Breeding these rose plants helped produce attractive flowers with long-lasting and natural-looking dark color. But it takes years and expertise to breed and produce the best black roses and many people are not equipped for this that’s why several techniques have been developed to turn rose flower’s color into black.
Light is a major dictator of a blossom color. In a study, petal blackening was observed when the flower buds, specifically of Rosa ‘Mercedes’, were covered with aluminum foil during the night at temperatures lower than 18°C (5).
Another method is the application of dye or food coloring and expert florists have mastered the procedures that they can even achieve an opaque black-colored rose! Some techniques can be quite easy that even amateurs can dye their flowers at home (6).
Floral spray is one way of instantly changing the color of a flower. Aside from black, floral sprays also come in metallic colors of silver and gold and are applied using airbrushes. Most spray paints tend to be heavy but floral sprays are moderate in concentration and will not harm the delicate flowers.
Dip dyeing is also a common technique wherein the flower heads are dipped in a mixture of water and food coloring. The flowers are then hanged to dry resulting in a rich black color.
Another common and easy technique is the absorption method. A vase is filled with the water-dye mixture and the freshly cut stems of roses are submerged in it. The dye-stained water will be absorbed by the stem through capillary action to the petals thus coloring them black. Leaving the flowers in this set up overnight will result in more color opaque petals.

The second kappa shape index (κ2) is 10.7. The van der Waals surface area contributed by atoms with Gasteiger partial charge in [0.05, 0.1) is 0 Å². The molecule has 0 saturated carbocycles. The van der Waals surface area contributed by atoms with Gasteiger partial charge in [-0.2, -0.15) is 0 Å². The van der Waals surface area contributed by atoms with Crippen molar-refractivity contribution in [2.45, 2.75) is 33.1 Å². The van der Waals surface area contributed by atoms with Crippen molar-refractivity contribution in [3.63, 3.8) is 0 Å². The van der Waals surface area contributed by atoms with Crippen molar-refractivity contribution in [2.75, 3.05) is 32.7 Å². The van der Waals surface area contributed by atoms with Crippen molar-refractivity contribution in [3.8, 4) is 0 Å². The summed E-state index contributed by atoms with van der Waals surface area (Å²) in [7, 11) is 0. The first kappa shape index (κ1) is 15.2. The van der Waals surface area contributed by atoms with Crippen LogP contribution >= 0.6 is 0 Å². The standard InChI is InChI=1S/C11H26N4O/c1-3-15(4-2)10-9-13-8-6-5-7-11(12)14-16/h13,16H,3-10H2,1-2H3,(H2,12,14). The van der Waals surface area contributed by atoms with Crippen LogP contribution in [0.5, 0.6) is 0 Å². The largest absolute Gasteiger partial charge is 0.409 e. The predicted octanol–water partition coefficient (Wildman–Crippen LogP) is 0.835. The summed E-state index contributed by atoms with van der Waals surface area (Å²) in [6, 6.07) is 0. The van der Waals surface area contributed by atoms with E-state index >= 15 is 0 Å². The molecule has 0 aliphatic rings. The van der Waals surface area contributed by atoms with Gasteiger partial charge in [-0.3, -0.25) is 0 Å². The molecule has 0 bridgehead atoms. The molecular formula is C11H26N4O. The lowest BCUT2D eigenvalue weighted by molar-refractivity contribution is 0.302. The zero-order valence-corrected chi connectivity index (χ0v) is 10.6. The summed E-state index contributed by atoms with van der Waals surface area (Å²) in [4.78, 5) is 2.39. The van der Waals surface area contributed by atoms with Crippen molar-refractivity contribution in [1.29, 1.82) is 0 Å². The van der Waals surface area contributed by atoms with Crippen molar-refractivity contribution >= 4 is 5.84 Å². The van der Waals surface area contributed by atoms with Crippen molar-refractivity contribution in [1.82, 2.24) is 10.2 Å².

While most of the known black rose varieties are commercially available, dyed black roses can be bought in any floral shops. DIY tutorials on dyeing flowers are also available on the internet which can be quite accessible to enthusiasts.
Some institutions offer rather expensive preserved black roses that are true to life in color. These flowers are preserved and colored via a conditioned alcohol-based system that can enable them to maintain their fragrance and to last for months, even years (7).
Meaning and Symbolism of Black Rose
What does it mean when someone gives you a black rose? Despite being an almost fictional flower, the black rose is popular all over the world and is rich with various meanings.
In the language of flowers, the black rose has grim connotations such as death, hatred, and goodbye. Up until today, people who mourn the death of a loved one carry with them a black rose.
To the Romans, black roses mean tragic love. It also became a symbol of the Nazis during WWII as they ripped an opposing group, the White Rose.
On a lighter note, black roses also symbolize rebirth and new beginnings. The prospect of these new opportunities brings courage and hope.
The pursuit of the true black rose still continues and people’s dedication to this made the black rose a symbol of pure devotion (8).
Did you enjoy reading this article? Don’t forget to also check our A-Z List of Rose Names and Classifications with Pictures!
(1) Kandur, J.L. “The black rose of Halfeti.” Daily Sabah. 2015. https://www.dailysabah.com/feature/2015/07/24/the-black-rose-of-halfeti
(2) Hatier, J.B., et al. “The functional significance of black-pigmented leaves: photosynthesis, photoprotection and productivity in Ophiopogon planiscapus ‘Nigrescens’.” PloS one vol. 8,6 e67850. 24 Jun. 2013. Link
(3) Biran, I. et.al. “Factors determining petal color of Bacarra Roses III: effect of the ratio between cyanin and pelargonin.” Journal of Experimental Botany vol. 5 no. 1974. Pp. 632-637. link
(4) “Plants Database.” National Gardening Association. 2019. Retrieved from https://garden.org.
(5) Mor, Y. and Zieslin, N. “UV induced blackening of rose petals.” Environmental and Experimental Botany, vol.30 no. 1990. Pp.455-462. link
(6) Wyman, D. “Wyman’s gardening encyclopedia.” Simon and Schuster. 1986. P. 1221.
(7) Hayashi, T. et.al. “Protocol for preparing preserved flowers with natural color and texture.” Agris FAO. Vol. 20 No. 2. 2013. Pp. 445-448.
(8) Daphne and Cloe. “Language and meaning of flowers.” Edizioni REI. 2015. P. 134.
Feature image credit: dailysabah.com